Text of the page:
An update to this eNews is available:
Japan Tsunami Update--1 Year Later, published in March 2012


  April 2011

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This month we bring you:
  • Protecting Japan's Tsunami Children
  • Helping Your Children Cope with International Emergencies



After the 9.0 earthquake and 33 foot high tsunami, Save the Children’s Japanese employees left their posts throughout the world. They were immediately flown home to Japan to help manage rescue efforts in their home country. Along with UNICEF and other agencies, Save the Children immediately did what they do best--brought in supplies of food and water, and set up child friendly spaces.

Child friendly spaces are clearly designated areas located in evacuation centers, maybe a classroom in a school or a specific tent, or a roped-off section of a room.  They are monitored by specially trained staff and local volunteers.

The Save the Children staff is trained to identify children who may be particularly vulnerable, and special training is provided to the local volunteers. While children are in a child friendly space, their parents can register for emergency assistance, and start re-establishing their lives.

Most importantly, child friendly spaces help children play and laugh, feel cared for and safe, be themselves, and begin to recover their resiliency as they cope with their extraordinary experiences. With decades of experience, Save the Children has found these child friendly spaces to truly help children cope and recover. You may want to show your children this reassuring video of a Japanese child friendly space.

Within Japan, many people are actively volunteering to help their compatriots in the tsunami region.  Evacuees are stepping forward and helping in their own evacuation centers. Ordinary citizens are donating food and clothing, and landlords are offering rent-free apartments to tsunami families. Sumo wrestlers and other celebrities are going to evacuation centers to help serve meals. Japanese school children have donated over 80,000 books for children in the evacuation centers.

Many tsunami children lost schoolmates and teachers as well as family members. Their schools were destroyed along with their homes. School begins for many children in the end of April, so many evacuated tsunami children will find themselves in new school environments.

Many of the 2,200 evacuation centers spread across the country are located in school facilities, so tsunami children and the children who normally attend those schools will be sharing classes. The discipline and predictability of school days can really help the tsunami children. Meanwhile their families are struggling with decisions on where to live their new life, finding jobs, wondering how much they can trust what the authorities are telling them, deaths of family and friends, loss of their communities.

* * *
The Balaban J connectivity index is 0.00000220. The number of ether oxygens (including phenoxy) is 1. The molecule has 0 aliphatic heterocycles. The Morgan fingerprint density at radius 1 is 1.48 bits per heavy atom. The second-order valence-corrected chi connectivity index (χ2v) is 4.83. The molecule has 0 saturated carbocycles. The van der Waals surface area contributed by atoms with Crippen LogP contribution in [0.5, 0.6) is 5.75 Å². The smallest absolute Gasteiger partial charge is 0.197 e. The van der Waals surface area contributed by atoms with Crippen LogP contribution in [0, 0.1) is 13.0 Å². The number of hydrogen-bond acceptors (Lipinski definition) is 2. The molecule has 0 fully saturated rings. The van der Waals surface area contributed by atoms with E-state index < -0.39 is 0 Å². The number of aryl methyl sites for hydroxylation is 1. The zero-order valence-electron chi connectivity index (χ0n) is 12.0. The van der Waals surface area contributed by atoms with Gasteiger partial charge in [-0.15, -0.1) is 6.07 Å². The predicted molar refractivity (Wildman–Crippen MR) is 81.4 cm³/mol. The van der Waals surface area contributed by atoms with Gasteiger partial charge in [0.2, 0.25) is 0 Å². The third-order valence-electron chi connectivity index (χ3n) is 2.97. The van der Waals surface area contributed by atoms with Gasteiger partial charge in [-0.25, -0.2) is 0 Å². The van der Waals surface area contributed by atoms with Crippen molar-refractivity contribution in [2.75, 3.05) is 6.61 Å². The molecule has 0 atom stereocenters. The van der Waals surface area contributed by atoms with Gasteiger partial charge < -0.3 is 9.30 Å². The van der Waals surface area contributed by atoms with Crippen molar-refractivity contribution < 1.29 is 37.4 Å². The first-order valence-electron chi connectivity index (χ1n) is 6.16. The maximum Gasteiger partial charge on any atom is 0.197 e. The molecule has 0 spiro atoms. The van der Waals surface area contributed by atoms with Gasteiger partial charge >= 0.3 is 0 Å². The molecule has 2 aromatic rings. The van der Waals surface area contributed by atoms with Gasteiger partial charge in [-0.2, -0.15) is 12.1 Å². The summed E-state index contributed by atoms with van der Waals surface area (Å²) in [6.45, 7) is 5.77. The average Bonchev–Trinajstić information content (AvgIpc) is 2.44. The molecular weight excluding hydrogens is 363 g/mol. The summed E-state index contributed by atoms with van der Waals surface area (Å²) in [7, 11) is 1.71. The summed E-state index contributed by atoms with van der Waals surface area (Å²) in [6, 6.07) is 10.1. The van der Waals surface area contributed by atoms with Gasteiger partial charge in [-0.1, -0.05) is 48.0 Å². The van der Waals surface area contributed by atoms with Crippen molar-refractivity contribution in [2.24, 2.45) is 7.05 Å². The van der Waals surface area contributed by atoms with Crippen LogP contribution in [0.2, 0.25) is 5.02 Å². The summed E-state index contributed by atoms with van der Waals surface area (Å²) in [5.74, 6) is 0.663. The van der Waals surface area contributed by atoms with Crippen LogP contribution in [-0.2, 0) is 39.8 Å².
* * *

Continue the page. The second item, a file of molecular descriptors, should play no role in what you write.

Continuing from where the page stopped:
With entire towns destroyed, along with jobs, schools and neighborhoods, the Japanese government has begun building over 70,000 temporary homes. The Japanese Red Cross is supplying each home with a refrigerator, washing machine, rice cooker, microwave, television and hot water dispenser. The American Red Cross and others in the global Red Cross network are helping to fund the Japanese Red Cross in this effort. 

With generosity, children and families in America and throughout the world are holding fundraisers, making origami cranes to send to children in evacuation centers, and demonstrating their exceptional concern for Japanese tsunami children and their families.



When disasters unfold, we often find ourselves riveted to the TV and Internet, being drawn into the human drama unfolding before our eyes. The last 2 years have brought us extraordinary events filled with deep emotions—here is a reminder of 4 major events we all witnessed.

  • The rescue of the Chilean miners—We will forever remember our feelings of joy and happiness as each miner emerged from that underground tomb. 
  • Last year’s major volcano eruption in Iceland-- There were amazing images of the power and  beauty of nature as the volcano exploded. These were mixed with news stories of how the volcanic ash was closing down air traffic throughout Europe. Those videos of people stranded at airports showed their confusion, frustration and exhaustion as they found themselves caught in the results of a natural disaster occurring far away.
  • Haiti’s earthquake—The fear and desperation of the Haitian people was broadcast for the world to see. These amazing people struggled for life, their families, water, food, and shelter in a country that collapsed along with the earthquake.
  • Japan’s earthquake and tsunami—The shock of the power of nature and its devastating effects on children and families in towns and cities in a developed country, along with the immense fear of nuclear meltdown and contamination bring emotions of great compassion along with uncertain knowledge of the fragility of life.